Bakersdozen From Canada, joined Nov 2006, 336 posts, RR: 0 Posted (6 years 8 months 1 week 6 days ago) and read 2767 times:
Regarding the flying of aircraft over the arctic on the "polar route." I was reading an article in AC's enRoute magazine which said the polar route can't always be flown due to cold weather and other factors.
Is this true anyone know what these factors are? I would have assumed that the normal -70 temps of flying at 40 000 feet wouldn't be much worse flying of the arctic.
Anyone know some of the checklist variables before a flight is allowed clearance over the arctic?
Boysteve From United Kingdom, joined Apr 2004, 937 posts, RR: 0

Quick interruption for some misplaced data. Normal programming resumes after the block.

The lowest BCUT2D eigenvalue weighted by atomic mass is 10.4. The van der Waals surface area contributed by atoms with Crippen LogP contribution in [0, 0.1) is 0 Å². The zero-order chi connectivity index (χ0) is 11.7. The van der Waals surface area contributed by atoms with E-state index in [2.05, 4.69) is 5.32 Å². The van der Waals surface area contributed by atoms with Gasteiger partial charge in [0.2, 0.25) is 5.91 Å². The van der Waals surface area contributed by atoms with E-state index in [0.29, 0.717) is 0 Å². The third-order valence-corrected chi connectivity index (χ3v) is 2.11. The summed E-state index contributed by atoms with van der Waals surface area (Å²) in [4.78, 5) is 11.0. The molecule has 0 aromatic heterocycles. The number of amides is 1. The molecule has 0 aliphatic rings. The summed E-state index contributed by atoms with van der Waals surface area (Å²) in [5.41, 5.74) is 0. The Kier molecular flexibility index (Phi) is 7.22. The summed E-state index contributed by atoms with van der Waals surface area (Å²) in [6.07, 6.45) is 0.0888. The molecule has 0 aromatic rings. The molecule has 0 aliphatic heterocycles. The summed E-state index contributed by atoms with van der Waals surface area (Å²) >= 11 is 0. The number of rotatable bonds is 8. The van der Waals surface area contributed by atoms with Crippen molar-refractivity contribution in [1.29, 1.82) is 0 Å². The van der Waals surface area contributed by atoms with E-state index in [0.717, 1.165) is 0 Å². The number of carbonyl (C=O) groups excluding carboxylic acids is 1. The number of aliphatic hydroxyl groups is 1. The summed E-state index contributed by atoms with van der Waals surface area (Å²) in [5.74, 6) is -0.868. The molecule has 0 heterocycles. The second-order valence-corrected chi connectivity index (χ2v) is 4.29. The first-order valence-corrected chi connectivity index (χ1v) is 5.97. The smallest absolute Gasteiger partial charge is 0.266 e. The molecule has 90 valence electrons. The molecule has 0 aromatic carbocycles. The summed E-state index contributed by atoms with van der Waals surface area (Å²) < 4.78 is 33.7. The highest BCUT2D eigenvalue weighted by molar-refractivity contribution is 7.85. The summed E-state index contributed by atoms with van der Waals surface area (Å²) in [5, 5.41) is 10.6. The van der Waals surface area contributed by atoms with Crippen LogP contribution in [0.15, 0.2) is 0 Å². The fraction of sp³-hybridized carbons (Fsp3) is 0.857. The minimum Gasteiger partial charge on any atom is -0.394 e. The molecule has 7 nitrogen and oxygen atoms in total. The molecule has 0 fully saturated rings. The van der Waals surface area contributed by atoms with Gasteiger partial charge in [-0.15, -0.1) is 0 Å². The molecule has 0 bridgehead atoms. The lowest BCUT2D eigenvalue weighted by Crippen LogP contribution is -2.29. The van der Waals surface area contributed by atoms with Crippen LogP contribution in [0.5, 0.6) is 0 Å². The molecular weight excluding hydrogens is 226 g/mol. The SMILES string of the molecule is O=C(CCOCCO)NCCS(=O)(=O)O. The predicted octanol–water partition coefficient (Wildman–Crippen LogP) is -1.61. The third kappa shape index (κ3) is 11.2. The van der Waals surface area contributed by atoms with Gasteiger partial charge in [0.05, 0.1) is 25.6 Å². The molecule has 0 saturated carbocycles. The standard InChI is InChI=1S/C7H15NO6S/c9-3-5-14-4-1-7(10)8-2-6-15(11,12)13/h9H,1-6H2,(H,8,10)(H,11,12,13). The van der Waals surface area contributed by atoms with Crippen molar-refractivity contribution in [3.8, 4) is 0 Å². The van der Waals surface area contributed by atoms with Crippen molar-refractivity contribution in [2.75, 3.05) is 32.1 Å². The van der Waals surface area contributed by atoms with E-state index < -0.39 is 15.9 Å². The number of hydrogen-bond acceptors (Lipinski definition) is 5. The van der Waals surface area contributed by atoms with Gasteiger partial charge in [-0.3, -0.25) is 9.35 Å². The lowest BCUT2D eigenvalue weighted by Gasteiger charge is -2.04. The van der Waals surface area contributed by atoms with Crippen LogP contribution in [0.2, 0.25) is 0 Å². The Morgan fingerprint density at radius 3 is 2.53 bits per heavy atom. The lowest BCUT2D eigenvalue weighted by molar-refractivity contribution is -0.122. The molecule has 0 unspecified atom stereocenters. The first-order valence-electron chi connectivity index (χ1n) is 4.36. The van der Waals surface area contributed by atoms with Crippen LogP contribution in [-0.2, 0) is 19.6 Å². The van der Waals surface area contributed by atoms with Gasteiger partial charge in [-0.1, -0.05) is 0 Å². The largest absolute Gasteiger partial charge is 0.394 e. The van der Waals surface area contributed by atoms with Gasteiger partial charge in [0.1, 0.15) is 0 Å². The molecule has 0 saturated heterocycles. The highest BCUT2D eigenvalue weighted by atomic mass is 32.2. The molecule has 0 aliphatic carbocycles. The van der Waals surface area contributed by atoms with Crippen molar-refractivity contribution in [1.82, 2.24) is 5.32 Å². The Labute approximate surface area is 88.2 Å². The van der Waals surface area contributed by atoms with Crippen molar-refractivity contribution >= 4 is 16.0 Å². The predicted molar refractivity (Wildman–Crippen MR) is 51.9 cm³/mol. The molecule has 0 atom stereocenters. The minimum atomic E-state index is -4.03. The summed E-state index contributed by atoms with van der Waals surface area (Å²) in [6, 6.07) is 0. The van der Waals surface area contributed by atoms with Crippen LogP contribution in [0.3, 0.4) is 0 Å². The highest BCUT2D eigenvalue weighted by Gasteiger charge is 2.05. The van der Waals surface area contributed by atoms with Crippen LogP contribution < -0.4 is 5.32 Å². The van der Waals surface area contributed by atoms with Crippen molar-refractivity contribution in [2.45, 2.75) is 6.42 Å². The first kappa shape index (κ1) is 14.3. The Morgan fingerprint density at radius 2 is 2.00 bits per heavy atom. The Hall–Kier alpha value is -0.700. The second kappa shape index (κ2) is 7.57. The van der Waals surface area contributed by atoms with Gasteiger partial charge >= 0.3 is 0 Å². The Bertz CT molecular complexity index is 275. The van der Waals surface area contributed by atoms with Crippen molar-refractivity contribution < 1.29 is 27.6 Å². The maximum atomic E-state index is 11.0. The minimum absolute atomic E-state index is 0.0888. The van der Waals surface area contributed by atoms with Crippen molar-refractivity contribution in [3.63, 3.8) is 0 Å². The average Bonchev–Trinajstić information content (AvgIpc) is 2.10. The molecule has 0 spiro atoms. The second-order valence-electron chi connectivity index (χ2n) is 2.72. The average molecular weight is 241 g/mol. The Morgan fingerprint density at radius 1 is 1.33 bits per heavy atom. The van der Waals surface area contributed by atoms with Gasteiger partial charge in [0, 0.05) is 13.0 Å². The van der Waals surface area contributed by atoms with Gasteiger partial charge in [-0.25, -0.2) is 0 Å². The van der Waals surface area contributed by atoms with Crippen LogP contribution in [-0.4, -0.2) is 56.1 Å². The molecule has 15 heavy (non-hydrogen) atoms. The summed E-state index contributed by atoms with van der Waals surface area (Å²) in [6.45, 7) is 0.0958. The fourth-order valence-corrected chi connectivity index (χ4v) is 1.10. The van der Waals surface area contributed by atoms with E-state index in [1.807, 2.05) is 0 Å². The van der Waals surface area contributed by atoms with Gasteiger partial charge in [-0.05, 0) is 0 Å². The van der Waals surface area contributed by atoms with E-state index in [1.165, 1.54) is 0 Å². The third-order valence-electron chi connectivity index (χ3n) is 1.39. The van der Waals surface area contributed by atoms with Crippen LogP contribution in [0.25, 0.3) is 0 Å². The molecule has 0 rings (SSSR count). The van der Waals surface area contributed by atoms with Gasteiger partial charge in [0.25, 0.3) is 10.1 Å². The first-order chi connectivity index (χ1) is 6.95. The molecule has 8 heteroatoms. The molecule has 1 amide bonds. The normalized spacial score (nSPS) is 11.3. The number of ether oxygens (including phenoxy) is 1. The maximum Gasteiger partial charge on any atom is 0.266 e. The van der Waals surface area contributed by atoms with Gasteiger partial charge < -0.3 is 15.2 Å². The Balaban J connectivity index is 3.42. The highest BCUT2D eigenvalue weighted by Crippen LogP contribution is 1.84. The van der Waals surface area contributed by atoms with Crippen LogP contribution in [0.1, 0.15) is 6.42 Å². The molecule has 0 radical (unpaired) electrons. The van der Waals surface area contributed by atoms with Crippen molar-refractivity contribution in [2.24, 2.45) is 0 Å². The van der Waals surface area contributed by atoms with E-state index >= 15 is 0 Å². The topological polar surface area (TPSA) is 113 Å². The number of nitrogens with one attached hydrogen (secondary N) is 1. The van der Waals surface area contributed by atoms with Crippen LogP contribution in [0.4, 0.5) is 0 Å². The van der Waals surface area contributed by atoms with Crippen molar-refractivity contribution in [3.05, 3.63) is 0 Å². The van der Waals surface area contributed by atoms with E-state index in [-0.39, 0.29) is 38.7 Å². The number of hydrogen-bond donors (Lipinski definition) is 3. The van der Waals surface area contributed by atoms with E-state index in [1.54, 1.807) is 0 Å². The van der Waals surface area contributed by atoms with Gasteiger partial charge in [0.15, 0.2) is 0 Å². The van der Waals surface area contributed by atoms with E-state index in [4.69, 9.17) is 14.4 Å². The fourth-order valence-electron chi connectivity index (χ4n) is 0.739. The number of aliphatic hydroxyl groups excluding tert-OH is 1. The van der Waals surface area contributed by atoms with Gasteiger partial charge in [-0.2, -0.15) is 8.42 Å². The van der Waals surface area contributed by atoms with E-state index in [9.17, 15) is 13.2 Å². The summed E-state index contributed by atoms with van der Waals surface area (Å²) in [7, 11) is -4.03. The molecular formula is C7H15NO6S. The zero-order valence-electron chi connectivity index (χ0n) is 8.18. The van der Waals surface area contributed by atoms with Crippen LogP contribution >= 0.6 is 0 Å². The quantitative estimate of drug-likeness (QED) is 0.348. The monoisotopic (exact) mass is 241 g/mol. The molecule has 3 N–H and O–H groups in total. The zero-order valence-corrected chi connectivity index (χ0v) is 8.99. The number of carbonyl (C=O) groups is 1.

Reply 1, posted (6 years 8 months 1 week 5 days 23 hours ago) and read 2664 times:
Quoting Bakersdozen (Thread starter): Is this true anyone know what these factors are? I would have assumed that the normal -70 temps of flying at 40 000 feet wouldn't be much worse flying of the arctic.
The atmosphere is thinner at the poles, flying at 40,000 feet on a polar route would put the aircraft in a different layer of the atmosphere compared to normal. Is this a factor at all?
Thrawn From British Virgin Islands, joined Mar 2002, 53 posts, RR: 0
Reply 2, posted (6 years 8 months 1 week 5 days 23 hours ago) and read 2621 times:
The fuel freeze point has to be considered as at some airports in the USA they only have JET A (-40 C)
and not JET A1 (-47 C)
So the fuel freeze point is checked before flight to establish the freeze point of the day
You don't want the fuel freezing in the wings in flight